Maybe you don't care what everyone in your "friends" group is thinking or doing every minute of the day. You've gotten enough of that on Facebook over the years. Instead you're looking for design inspiration for your wedding, recipes for dinner this week, and travel ideas for your next trip. Whatever your interest, you'll find it on Pinterest. One of Pinterest's more interesting features is Pinterest Lens, which lets you snap a photo of anything that appeals to you in the real world and then shows you how to purchase, create, or do it yourself.  You can share your posts or pins publicly or hide your pins, or even hide your account from search engines.

And when you make the final switch, consider deactivating your Facebook account. Remember, deactivating Facebook is different from deleting it What Deactivating or Deleting Facebook Really Means for Privacy What Deactivating or Deleting Facebook Really Means for Privacy Thinking about quitting Facebook? Here's how deleting or deactivating Facebook can improve your online privacy. Read More .


When someone runs their own instance of Mastodon or Diaspora, it becomes like their own clubhouse, where they can set their own themes for the group and rules. Though most of these spaces are very open for anyone to join, these decentralized social networks often center around a similar identity, interest, or cause specifically to filter their membership to like-minded folks.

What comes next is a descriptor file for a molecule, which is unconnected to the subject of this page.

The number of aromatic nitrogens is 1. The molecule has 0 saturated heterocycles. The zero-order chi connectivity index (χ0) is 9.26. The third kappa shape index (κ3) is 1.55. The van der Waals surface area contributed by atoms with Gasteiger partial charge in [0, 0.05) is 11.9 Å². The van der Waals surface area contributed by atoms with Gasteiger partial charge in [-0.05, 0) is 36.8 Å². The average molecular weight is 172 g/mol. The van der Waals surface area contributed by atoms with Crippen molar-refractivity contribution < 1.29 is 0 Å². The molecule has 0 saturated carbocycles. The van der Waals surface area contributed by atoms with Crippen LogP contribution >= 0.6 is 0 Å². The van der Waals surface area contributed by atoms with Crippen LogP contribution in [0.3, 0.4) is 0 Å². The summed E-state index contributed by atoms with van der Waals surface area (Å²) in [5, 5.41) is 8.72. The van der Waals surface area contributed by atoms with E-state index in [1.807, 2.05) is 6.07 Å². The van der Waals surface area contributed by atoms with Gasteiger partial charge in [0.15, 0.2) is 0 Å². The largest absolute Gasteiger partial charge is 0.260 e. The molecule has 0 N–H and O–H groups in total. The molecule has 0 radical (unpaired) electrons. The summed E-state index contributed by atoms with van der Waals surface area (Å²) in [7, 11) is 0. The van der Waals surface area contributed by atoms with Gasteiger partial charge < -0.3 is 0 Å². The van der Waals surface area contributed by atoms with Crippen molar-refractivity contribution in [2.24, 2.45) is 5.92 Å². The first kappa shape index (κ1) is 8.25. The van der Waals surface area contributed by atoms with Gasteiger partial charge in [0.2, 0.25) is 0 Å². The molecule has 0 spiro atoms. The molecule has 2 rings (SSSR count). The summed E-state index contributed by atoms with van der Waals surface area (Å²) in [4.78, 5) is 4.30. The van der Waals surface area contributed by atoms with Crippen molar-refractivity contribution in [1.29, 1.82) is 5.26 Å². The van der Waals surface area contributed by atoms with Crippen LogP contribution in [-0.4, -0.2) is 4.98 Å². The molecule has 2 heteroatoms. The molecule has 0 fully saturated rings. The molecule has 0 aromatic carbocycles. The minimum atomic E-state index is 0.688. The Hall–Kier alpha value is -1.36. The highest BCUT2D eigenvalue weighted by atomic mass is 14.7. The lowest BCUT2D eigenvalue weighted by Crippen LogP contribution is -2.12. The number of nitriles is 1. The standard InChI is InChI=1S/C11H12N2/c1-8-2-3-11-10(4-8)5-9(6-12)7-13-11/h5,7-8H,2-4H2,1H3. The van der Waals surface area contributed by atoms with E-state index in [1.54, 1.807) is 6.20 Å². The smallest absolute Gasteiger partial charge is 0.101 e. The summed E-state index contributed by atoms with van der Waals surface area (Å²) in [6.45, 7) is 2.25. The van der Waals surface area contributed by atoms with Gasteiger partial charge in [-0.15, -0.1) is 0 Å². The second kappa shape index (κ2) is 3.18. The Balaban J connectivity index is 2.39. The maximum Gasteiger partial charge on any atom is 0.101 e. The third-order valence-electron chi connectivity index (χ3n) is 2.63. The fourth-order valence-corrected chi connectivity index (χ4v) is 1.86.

The annual fee, however, is intended to help out the developing company, Vero Labs, by being its main source of income. The idea is for the platform to remain free of advertising in the long run and not to share any user information to make a profit. In addition, the company wants to generate revenue through transaction fees that merchants have to pay when selling products through Vero and implementing the 'buy now' button.
Last year, after Twitter began moving away from a purely chronological feed, Rochko began building the back end for what would become Mastodon. Instead of building a unified service, Rochko envisioned something more like email, or RSS: a distributed system that lets you send public messages to anyone who follows you on the service. Anyone can create a server and host their own instance of Mastodon, and Mastodon works in the background to connect them. (source)
These decentralized networks run on open-source software, which means anyone can contribute to the software to make it better, or download the code and modify it for their own instance. The software being open source doesn’t guarantee that the code itself is any more or less secure than the proprietary software that runs private social networks, but one of the main benefits of an open source platform is that anyone who has the technical knowledge can look “under the hood” and see exactly how Mastodon or Diaspora works.